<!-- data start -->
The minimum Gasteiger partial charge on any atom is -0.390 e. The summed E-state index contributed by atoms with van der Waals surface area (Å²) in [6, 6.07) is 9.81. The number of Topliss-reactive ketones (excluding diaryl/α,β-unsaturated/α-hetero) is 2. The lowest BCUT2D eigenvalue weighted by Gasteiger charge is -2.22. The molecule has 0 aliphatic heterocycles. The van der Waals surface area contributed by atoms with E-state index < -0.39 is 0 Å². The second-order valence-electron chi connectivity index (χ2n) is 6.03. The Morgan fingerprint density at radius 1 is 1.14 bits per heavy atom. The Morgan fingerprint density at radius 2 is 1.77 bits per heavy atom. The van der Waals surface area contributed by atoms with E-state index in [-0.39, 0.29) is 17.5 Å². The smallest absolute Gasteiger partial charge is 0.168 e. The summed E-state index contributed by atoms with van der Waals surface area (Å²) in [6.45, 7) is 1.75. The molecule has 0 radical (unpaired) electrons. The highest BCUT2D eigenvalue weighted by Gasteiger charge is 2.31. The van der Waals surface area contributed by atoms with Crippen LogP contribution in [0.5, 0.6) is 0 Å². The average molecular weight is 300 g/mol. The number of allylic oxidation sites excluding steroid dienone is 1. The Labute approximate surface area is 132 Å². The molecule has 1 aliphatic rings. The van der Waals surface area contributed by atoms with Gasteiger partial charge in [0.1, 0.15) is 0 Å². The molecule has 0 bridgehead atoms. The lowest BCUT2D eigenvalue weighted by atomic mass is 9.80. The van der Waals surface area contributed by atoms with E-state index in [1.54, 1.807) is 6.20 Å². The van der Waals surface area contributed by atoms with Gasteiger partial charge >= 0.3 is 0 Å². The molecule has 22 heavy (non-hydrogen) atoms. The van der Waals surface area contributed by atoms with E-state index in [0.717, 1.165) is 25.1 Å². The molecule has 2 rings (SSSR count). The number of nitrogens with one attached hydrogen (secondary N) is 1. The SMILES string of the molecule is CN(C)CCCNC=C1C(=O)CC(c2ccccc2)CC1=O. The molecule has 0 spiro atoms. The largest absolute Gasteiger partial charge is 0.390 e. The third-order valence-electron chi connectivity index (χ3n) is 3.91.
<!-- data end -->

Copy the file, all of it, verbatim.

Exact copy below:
The minimum Gasteiger partial charge on any atom is -0.390 e. The summed E-state index contributed by atoms with van der Waals surface area (Å²) in [6, 6.07) is 9.81. The number of Topliss-reactive ketones (excluding diaryl/α,β-unsaturated/α-hetero) is 2. The lowest BCUT2D eigenvalue weighted by Gasteiger charge is -2.22. The molecule has 0 aliphatic heterocycles. The van der Waals surface area contributed by atoms with E-state index < -0.39 is 0 Å². The second-order valence-electron chi connectivity index (χ2n) is 6.03. The Morgan fingerprint density at radius 1 is 1.14 bits per heavy atom. The Morgan fingerprint density at radius 2 is 1.77 bits per heavy atom. The van der Waals surface area contributed by atoms with E-state index in [-0.39, 0.29) is 17.5 Å². The smallest absolute Gasteiger partial charge is 0.168 e. The summed E-state index contributed by atoms with van der Waals surface area (Å²) in [6.45, 7) is 1.75. The molecule has 0 radical (unpaired) electrons. The highest BCUT2D eigenvalue weighted by Gasteiger charge is 2.31. The van der Waals surface area contributed by atoms with Crippen LogP contribution in [0.5, 0.6) is 0 Å². The average molecular weight is 300 g/mol. The number of allylic oxidation sites excluding steroid dienone is 1. The Labute approximate surface area is 132 Å². The molecule has 1 aliphatic rings. The van der Waals surface area contributed by atoms with Gasteiger partial charge in [0.1, 0.15) is 0 Å². The molecule has 0 bridgehead atoms. The lowest BCUT2D eigenvalue weighted by atomic mass is 9.80. The van der Waals surface area contributed by atoms with E-state index in [1.54, 1.807) is 6.20 Å². The van der Waals surface area contributed by atoms with Gasteiger partial charge >= 0.3 is 0 Å². The molecule has 22 heavy (non-hydrogen) atoms. The van der Waals surface area contributed by atoms with E-state index in [0.717, 1.165) is 25.1 Å². The molecule has 2 rings (SSSR count). The number of nitrogens with one attached hydrogen (secondary N) is 1. The SMILES string of the molecule is CN(C)CCCNC=C1C(=O)CC(c2ccccc2)CC1=O. The molecule has 0 spiro atoms. The largest absolute Gasteiger partial charge is 0.390 e. The third-order valence-electron chi connectivity index (χ3n) is 3.91.